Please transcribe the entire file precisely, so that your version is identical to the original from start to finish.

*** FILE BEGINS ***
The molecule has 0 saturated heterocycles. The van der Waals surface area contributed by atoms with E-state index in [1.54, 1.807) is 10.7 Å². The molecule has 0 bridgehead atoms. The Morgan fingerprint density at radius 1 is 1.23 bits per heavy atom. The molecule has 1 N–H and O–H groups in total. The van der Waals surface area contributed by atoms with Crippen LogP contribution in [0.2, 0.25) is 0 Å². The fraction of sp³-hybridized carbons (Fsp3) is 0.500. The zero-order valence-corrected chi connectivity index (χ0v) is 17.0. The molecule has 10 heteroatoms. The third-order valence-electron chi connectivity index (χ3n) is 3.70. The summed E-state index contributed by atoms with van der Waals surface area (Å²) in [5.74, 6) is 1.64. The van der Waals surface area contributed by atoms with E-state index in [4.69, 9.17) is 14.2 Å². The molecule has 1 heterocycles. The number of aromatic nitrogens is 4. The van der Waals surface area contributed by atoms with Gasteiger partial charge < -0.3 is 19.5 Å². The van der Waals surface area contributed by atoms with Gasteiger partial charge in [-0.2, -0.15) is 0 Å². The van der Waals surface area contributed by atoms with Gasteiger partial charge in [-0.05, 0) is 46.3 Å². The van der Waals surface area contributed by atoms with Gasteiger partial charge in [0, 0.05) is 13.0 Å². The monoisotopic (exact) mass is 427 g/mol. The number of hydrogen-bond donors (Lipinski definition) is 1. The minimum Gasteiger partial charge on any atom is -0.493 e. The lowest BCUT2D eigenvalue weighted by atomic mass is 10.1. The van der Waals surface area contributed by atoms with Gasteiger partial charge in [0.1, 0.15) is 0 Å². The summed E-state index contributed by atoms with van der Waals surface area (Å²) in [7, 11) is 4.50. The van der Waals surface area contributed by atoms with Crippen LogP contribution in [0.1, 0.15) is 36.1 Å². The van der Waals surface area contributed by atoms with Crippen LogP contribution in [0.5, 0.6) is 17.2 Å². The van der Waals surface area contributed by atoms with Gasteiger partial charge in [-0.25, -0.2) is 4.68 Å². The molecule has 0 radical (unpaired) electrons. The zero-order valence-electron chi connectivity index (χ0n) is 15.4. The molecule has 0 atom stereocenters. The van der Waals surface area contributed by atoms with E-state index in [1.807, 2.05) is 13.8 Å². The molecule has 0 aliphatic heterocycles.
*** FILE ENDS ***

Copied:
The molecule has 0 saturated heterocycles. The van der Waals surface area contributed by atoms with E-state index in [1.54, 1.807) is 10.7 Å². The molecule has 0 bridgehead atoms. The Morgan fingerprint density at radius 1 is 1.23 bits per heavy atom. The molecule has 1 N–H and O–H groups in total. The van der Waals surface area contributed by atoms with Crippen LogP contribution in [0.2, 0.25) is 0 Å². The fraction of sp³-hybridized carbons (Fsp3) is 0.500. The zero-order valence-corrected chi connectivity index (χ0v) is 17.0. The molecule has 10 heteroatoms. The third-order valence-electron chi connectivity index (χ3n) is 3.70. The summed E-state index contributed by atoms with van der Waals surface area (Å²) in [5.74, 6) is 1.64. The van der Waals surface area contributed by atoms with E-state index in [4.69, 9.17) is 14.2 Å². The molecule has 1 heterocycles. The number of aromatic nitrogens is 4. The van der Waals surface area contributed by atoms with Gasteiger partial charge < -0.3 is 19.5 Å². The van der Waals surface area contributed by atoms with Gasteiger partial charge in [-0.2, -0.15) is 0 Å². The van der Waals surface area contributed by atoms with Gasteiger partial charge in [-0.05, 0) is 46.3 Å². The van der Waals surface area contributed by atoms with Gasteiger partial charge in [0, 0.05) is 13.0 Å². The monoisotopic (exact) mass is 427 g/mol. The number of hydrogen-bond donors (Lipinski definition) is 1. The minimum Gasteiger partial charge on any atom is -0.493 e. The lowest BCUT2D eigenvalue weighted by atomic mass is 10.1. The van der Waals surface area contributed by atoms with Gasteiger partial charge in [0.1, 0.15) is 0 Å². The summed E-state index contributed by atoms with van der Waals surface area (Å²) in [7, 11) is 4.50. The van der Waals surface area contributed by atoms with Crippen LogP contribution in [0.1, 0.15) is 36.1 Å². The van der Waals surface area contributed by atoms with Crippen LogP contribution in [0.5, 0.6) is 17.2 Å². The van der Waals surface area contributed by atoms with Gasteiger partial charge in [-0.25, -0.2) is 4.68 Å². The molecule has 0 radical (unpaired) electrons. The zero-order valence-electron chi connectivity index (χ0n) is 15.4. The molecule has 0 atom stereocenters. The van der Waals surface area contributed by atoms with E-state index in [1.807, 2.05) is 13.8 Å². The molecule has 0 aliphatic heterocycles.